Yep, We Need More Blame | Talking Points Memo:

As I’ve been saying for some time, the problem with our policy is that we are not doing enough to place the burden of non-vaccination squarely on the voluntarily unvaccinated. That is both the most equitable and the most effective approach. Here though we can see that public authorities’ effort to work around the problem of the irresponsibility of the unvaccinated actually manages to bring them into a sort of public contempt. The science clearly has changed with the Delta variant. It’s much more transmissible. But the problem remains that Delta is spreading like wildfire among the unvaccinated and it’s lapping up onto the shores on vaccinated America.

So just as we’ve gotten the balance off by having the vaccinated shoulder the burden created by the unvaccinated, we now have public health authorities bringing their own authority into contempt because of too aggressive coddling of the unvaccinated. So now they’re picking up the burden for the unvaccinated too – not at the cost of daily inconveniences but at the cost of their public authority. We all suffer for that.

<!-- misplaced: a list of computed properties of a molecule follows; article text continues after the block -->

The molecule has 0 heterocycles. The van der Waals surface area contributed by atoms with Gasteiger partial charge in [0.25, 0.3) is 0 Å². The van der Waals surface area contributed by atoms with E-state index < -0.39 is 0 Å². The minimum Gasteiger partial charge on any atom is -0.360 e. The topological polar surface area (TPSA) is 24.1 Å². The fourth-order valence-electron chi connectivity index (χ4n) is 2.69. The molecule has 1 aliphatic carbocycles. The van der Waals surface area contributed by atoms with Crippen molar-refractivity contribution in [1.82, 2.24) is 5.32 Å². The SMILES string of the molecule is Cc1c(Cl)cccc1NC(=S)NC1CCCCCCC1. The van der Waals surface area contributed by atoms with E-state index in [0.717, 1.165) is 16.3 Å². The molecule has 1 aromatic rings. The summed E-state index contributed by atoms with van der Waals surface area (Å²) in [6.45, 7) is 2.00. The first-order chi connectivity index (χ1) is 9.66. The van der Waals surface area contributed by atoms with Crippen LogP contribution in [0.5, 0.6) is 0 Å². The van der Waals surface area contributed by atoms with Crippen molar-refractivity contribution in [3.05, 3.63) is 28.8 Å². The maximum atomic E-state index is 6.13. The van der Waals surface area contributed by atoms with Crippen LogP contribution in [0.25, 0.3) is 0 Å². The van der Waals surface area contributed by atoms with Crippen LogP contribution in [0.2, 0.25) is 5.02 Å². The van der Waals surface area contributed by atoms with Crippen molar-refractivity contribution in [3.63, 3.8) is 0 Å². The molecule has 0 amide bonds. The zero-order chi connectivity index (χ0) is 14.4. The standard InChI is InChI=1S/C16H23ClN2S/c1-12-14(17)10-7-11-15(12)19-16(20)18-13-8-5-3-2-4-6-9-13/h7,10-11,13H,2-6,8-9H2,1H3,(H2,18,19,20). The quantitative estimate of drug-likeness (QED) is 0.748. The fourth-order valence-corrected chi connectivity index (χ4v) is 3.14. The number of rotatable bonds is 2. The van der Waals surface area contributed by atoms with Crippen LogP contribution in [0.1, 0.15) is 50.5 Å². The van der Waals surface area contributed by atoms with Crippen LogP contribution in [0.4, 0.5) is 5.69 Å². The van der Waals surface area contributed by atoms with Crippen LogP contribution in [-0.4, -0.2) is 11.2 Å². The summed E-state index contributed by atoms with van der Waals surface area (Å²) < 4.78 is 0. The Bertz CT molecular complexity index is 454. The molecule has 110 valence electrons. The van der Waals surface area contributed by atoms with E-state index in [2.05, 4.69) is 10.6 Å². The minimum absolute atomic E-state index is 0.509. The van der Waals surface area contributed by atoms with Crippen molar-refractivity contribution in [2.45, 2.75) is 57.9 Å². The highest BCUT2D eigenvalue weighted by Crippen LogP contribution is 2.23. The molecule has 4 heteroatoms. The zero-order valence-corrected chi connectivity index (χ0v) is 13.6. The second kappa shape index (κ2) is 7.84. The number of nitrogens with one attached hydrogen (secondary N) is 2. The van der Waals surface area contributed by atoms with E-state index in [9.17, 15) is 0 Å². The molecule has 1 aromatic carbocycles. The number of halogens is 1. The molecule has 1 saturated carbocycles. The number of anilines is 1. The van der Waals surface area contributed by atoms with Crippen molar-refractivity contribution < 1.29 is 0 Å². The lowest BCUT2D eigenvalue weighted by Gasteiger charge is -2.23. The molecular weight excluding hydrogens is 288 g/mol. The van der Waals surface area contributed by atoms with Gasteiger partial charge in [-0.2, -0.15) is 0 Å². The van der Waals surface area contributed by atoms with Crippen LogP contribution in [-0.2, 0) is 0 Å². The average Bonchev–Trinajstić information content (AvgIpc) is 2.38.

We need to be placing the burdens on non-vaccination on the unvaccinated. And we need to be clear with the public that the problem is the non-vaccinated. They’re at fault. They’re to blame. And even more, the public influencers, celebrities and political actors who’ve driven resistance to vaccination are to blame.

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Listening to this episode of You Are Good really makes me want to watch Dazed & Confused again. I watched it a billion times in the early and mid-90s, but not a single time since then.
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We Are Not Ready – by Charlie Warzel – Galaxy Brain:

Climate change is a perfect example of a hyperobject. The change in degrees of warming feels so small and yet the scale of the destruction is so massive that it’s difficult to comprehend in full. Cause and effect is simple and clear at the macro level: the planet is warming, and weather gets more unpredictable. But on the micro level of weather patterns and events and social/political upheaval, individual cause and effect can feel a bit slippery. If you are a news reporter (as opposed to a meteorologist or scientist) the peer reviewed climate science might feel impenetrable. It’s easiest to adopt a cover-your-ass position of: It’s probably climate change but I don’t know if this particular weather event is climate change.

Hyperobjects scramble all our brains, especially journalists. Journalists don’t want to be wrong. They want to react proportionally to current events and to realistically frame future ones. Too often, these desires mean that they do not explicitly say what their reporting suggest. They just insinuate it. But insinuation is not always legible.

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